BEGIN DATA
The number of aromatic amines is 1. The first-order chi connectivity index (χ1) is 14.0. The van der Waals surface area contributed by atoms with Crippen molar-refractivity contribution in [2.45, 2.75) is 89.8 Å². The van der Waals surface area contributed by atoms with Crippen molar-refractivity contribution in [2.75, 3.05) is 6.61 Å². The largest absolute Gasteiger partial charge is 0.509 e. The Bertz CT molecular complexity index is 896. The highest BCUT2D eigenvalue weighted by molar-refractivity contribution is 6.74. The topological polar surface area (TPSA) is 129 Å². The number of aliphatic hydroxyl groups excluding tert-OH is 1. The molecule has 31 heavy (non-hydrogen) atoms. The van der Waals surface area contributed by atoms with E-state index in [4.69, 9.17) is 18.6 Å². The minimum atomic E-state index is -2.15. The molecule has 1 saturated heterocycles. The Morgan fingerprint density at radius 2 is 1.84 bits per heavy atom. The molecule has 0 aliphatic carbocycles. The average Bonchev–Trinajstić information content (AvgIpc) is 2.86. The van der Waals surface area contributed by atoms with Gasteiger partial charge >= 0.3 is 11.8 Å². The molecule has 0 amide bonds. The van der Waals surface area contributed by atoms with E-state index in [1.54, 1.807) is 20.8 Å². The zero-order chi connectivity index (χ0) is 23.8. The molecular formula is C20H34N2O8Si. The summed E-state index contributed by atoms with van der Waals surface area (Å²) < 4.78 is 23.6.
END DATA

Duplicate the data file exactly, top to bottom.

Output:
The number of aromatic amines is 1. The first-order chi connectivity index (χ1) is 14.0. The van der Waals surface area contributed by atoms with Crippen molar-refractivity contribution in [2.45, 2.75) is 89.8 Å². The van der Waals surface area contributed by atoms with Crippen molar-refractivity contribution in [2.75, 3.05) is 6.61 Å². The largest absolute Gasteiger partial charge is 0.509 e. The Bertz CT molecular complexity index is 896. The highest BCUT2D eigenvalue weighted by molar-refractivity contribution is 6.74. The topological polar surface area (TPSA) is 129 Å². The number of aliphatic hydroxyl groups excluding tert-OH is 1. The molecule has 31 heavy (non-hydrogen) atoms. The van der Waals surface area contributed by atoms with E-state index in [4.69, 9.17) is 18.6 Å². The minimum atomic E-state index is -2.15. The molecule has 1 saturated heterocycles. The Morgan fingerprint density at radius 2 is 1.84 bits per heavy atom. The molecule has 0 aliphatic carbocycles. The average Bonchev–Trinajstić information content (AvgIpc) is 2.86. The van der Waals surface area contributed by atoms with Gasteiger partial charge >= 0.3 is 11.8 Å². The molecule has 0 amide bonds. The van der Waals surface area contributed by atoms with E-state index in [1.54, 1.807) is 20.8 Å². The zero-order chi connectivity index (χ0) is 23.8. The molecular formula is C20H34N2O8Si. The summed E-state index contributed by atoms with van der Waals surface area (Å²) < 4.78 is 23.6.